That means, for example, that the seller of a $374,000 home — the median price of a single-family home last year in King County — pays a $22,440 commission if they use a full-service agency

Redfin is out to reconfigure this model, and it's not the only one.

Another Seattle firm, progressivehomesellers.com, gives sellers a break by listing their properties for a flat $2,500. That puts their listing online, buys them a yard sign and the services of an experienced real-estate agent from one of several brand-name Seattle brokerages.

Progressive joins other discount brokerages in the area.

Redfin Chairman Paul Goodrich says the time is ripe for the Internet to spearhead fundamental changes in the real-estate industry.

"That's particularly true as the Internet has matured, particularly with bandwidth and other services, and the ability to get rich data out to the public," Goodrich said.

"That said, Redfin is not predicting that the whole world is going to shift to a Redfin-type model," Goodrich said.

"But there's also a growing segment of the public that feels comfortable making their own decisions and feels their costs ought to be adjusted accordingly," he said. "We're obviously positioning the company to be of service to those people who feel they can do more on their own."

Venture capital

Goodrich is a managing director of Madrona Venture Group, which put up the majority of Redfin's $1.25 million in operating capital.

Chief among Redfin's assets is its sophisticated proprietary mapping technology, developed by company founder and chief strategist David Eraker, a University of Washington honors graduate who quit medical school to start Redfin.

Goodrich threw his support behind the firm when he saw "a very small company with a very small team that had built an application that was more compelling than any I could find on the Web."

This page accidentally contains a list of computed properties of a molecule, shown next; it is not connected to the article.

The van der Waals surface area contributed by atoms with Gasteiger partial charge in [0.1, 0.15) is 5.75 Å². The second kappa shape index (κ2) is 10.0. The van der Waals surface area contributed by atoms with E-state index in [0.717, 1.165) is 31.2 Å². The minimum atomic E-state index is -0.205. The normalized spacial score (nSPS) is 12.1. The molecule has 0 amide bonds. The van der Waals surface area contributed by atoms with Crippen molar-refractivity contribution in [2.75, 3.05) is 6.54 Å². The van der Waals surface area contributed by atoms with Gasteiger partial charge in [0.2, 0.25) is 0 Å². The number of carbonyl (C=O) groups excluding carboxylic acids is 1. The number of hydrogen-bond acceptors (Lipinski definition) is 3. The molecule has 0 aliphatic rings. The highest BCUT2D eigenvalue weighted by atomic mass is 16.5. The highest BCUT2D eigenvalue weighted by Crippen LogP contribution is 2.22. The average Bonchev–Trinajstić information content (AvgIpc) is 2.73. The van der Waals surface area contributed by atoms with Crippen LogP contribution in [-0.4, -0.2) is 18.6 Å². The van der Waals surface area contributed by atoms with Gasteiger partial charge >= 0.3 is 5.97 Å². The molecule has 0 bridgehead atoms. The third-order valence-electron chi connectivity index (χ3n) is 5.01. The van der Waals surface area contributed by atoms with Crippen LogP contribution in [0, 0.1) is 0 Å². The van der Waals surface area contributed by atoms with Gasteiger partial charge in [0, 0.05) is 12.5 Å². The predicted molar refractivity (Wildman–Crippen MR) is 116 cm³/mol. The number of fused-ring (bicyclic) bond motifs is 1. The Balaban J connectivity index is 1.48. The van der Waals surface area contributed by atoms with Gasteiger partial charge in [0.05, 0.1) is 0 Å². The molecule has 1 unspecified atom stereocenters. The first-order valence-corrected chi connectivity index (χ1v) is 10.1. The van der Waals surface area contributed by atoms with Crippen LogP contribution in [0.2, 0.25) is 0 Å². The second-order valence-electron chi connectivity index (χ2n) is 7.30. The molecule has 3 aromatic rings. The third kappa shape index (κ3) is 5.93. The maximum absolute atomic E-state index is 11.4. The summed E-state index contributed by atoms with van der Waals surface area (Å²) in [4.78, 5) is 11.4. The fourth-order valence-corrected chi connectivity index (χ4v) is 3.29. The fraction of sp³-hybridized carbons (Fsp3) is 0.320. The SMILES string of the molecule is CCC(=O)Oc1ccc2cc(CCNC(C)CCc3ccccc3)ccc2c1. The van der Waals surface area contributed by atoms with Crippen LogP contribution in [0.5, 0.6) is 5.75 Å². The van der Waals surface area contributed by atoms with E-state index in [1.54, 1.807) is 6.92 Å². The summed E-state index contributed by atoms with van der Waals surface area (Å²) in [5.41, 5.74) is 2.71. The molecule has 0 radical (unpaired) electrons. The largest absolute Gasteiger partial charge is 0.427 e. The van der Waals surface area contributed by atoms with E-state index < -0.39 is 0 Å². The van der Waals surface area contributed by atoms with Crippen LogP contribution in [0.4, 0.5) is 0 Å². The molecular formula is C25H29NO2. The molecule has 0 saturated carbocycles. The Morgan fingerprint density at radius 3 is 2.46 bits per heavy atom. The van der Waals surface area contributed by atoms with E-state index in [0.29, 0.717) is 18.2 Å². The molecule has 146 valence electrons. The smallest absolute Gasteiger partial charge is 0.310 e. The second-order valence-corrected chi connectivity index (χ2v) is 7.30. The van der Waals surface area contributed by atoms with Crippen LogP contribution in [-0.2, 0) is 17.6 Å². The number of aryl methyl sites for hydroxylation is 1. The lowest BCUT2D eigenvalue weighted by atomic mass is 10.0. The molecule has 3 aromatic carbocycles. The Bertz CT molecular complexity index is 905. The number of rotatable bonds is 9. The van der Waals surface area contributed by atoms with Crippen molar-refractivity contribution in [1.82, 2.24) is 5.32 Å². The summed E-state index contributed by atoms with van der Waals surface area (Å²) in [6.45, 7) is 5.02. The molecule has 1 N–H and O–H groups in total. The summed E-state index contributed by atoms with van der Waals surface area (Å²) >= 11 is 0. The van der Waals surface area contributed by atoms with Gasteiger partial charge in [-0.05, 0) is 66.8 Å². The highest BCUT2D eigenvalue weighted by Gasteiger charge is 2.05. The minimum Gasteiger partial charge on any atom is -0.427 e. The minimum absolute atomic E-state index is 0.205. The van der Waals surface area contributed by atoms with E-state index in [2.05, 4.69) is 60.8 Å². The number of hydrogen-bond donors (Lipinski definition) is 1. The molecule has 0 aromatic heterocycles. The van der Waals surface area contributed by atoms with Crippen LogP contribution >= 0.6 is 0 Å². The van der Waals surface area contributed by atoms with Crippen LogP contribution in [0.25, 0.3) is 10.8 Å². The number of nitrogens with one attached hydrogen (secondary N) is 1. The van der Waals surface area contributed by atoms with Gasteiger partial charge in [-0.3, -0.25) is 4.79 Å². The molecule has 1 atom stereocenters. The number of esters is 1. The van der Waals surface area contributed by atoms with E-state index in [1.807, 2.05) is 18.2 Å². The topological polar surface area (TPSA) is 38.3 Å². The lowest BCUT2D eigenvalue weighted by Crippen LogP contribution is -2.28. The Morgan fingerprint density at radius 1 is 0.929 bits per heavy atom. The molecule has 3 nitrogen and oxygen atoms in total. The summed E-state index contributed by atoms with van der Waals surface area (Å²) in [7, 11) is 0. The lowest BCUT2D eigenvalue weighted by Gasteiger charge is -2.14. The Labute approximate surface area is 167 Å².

Prior to rolling out Redfin Direct, the firm did considerable market research, which convinced them online sales would work.

A decade ago, just 2 percent of homebuyers and sellers used the Internet to help them buy homes, the National Association of Realtors said. Last year 77 percent did, mostly to shop for a home.

The majority of those begin online long before they hook up with an agent — giving an advantage to a site that can combine shopping and buying.

But to really succeed, such a site would have to meet buyers' top needs, which Redfin focus groups identified as generating a legal and accurate offer and presenting it to the seller in a credible way.

The focus groups said these were deal-breakers if they couldn't be successfully addressed.

Redfin Direct's answer is to hire its own agents, who work with customers by phone. Unlike traditional agents, they don't build personal relationships with their buyers, offer advice on which home to buy or provide home tours.

They negotiate with sellers' agents, handling counter-offers and contingencies as necessary.

Buyers who use Redfin Direct can't have an exclusive arrangement with another firm's agent. But another part of the company, called Redfin Connect, links buyers who want more personal service with agents from prominent area firms.

How will traditional firms react to Redfin's entry into what has been their territory?

Eraker hopes they'll accept it as a partnership. "We have great respect for agents and think there is value in what they do. We just think there needs to be a choice."

Even before rolling out the buying feature, Redfin was getting 600,000 page views a week.

Techie appeal

Its typical visitor was 35 or younger, working in technology or professional services, shopping for a Seattle-area home priced under $400,000, and doing so without an agent.

Early callers for its buying services have been in a "let's proceed" mode, said Marcus Smith, Redfin's vice president of real-estate operations and the former owner of several real-estate franchises.

"There haven't been 'Are you real?' type of questions at all," Smith said.

And callers like the financial advantage of buying online.

On that median-priced $374,000 home, $7,480 goes to the buyer, which can be used to sweeten the offer, increase the down payment or pocket.

Buyers "tell us they're happy to tell their friends and spread the word," Smith said.

Soon it will spread beyond King County: Within six months, Redfin plans to enter the San Francisco market.

Elizabeth Rhodes: erhodes@seattletimes.com

Copyright © 2006 The Seattle Times Company


advertising

Marketplace

advertising

advertising

More shopping